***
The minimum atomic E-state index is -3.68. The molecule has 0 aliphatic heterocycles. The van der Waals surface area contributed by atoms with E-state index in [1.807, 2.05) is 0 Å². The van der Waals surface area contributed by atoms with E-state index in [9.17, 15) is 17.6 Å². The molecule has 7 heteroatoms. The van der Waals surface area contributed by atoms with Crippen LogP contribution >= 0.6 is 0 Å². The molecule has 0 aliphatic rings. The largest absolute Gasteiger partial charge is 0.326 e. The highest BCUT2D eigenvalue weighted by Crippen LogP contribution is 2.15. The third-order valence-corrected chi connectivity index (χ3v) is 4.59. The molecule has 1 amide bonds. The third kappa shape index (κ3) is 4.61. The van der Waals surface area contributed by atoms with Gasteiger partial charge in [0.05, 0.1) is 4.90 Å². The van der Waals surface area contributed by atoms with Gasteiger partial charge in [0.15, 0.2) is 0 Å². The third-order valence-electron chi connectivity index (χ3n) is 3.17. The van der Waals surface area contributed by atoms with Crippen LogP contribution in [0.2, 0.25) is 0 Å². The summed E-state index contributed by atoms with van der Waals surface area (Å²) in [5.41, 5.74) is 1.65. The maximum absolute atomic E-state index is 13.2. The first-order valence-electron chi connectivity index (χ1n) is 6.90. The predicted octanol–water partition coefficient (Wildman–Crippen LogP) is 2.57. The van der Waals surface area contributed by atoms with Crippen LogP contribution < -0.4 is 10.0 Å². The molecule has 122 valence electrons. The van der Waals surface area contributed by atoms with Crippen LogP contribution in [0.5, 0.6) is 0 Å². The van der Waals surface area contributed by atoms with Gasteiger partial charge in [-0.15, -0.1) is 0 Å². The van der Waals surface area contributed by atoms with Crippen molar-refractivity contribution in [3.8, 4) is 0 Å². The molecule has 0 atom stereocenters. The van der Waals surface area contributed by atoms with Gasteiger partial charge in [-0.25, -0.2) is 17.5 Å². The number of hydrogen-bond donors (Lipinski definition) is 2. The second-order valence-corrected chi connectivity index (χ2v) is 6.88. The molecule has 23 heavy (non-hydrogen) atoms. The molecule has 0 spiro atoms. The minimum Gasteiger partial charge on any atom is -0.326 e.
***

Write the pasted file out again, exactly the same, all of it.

The minimum atomic E-state index is -3.68. The molecule has 0 aliphatic heterocycles. The van der Waals surface area contributed by atoms with E-state index in [1.807, 2.05) is 0 Å². The van der Waals surface area contributed by atoms with E-state index in [9.17, 15) is 17.6 Å². The molecule has 7 heteroatoms. The van der Waals surface area contributed by atoms with Crippen LogP contribution >= 0.6 is 0 Å². The molecule has 0 aliphatic rings. The largest absolute Gasteiger partial charge is 0.326 e. The highest BCUT2D eigenvalue weighted by Crippen LogP contribution is 2.15. The third-order valence-corrected chi connectivity index (χ3v) is 4.59. The molecule has 1 amide bonds. The third kappa shape index (κ3) is 4.61. The van der Waals surface area contributed by atoms with Gasteiger partial charge in [0.05, 0.1) is 4.90 Å². The van der Waals surface area contributed by atoms with Gasteiger partial charge in [0.15, 0.2) is 0 Å². The third-order valence-electron chi connectivity index (χ3n) is 3.17. The van der Waals surface area contributed by atoms with Crippen LogP contribution in [0.2, 0.25) is 0 Å². The summed E-state index contributed by atoms with van der Waals surface area (Å²) in [5.41, 5.74) is 1.65. The maximum absolute atomic E-state index is 13.2. The first-order valence-electron chi connectivity index (χ1n) is 6.90. The predicted octanol–water partition coefficient (Wildman–Crippen LogP) is 2.57. The van der Waals surface area contributed by atoms with Crippen LogP contribution < -0.4 is 10.0 Å². The molecule has 122 valence electrons. The van der Waals surface area contributed by atoms with Crippen LogP contribution in [0.5, 0.6) is 0 Å². The van der Waals surface area contributed by atoms with Gasteiger partial charge in [-0.15, -0.1) is 0 Å². The van der Waals surface area contributed by atoms with Crippen molar-refractivity contribution in [3.8, 4) is 0 Å². The molecule has 0 atom stereocenters. The van der Waals surface area contributed by atoms with Gasteiger partial charge in [-0.25, -0.2) is 17.5 Å². The number of hydrogen-bond donors (Lipinski definition) is 2. The second-order valence-corrected chi connectivity index (χ2v) is 6.88. The molecule has 23 heavy (non-hydrogen) atoms. The molecule has 0 spiro atoms. The minimum Gasteiger partial charge on any atom is -0.326 e.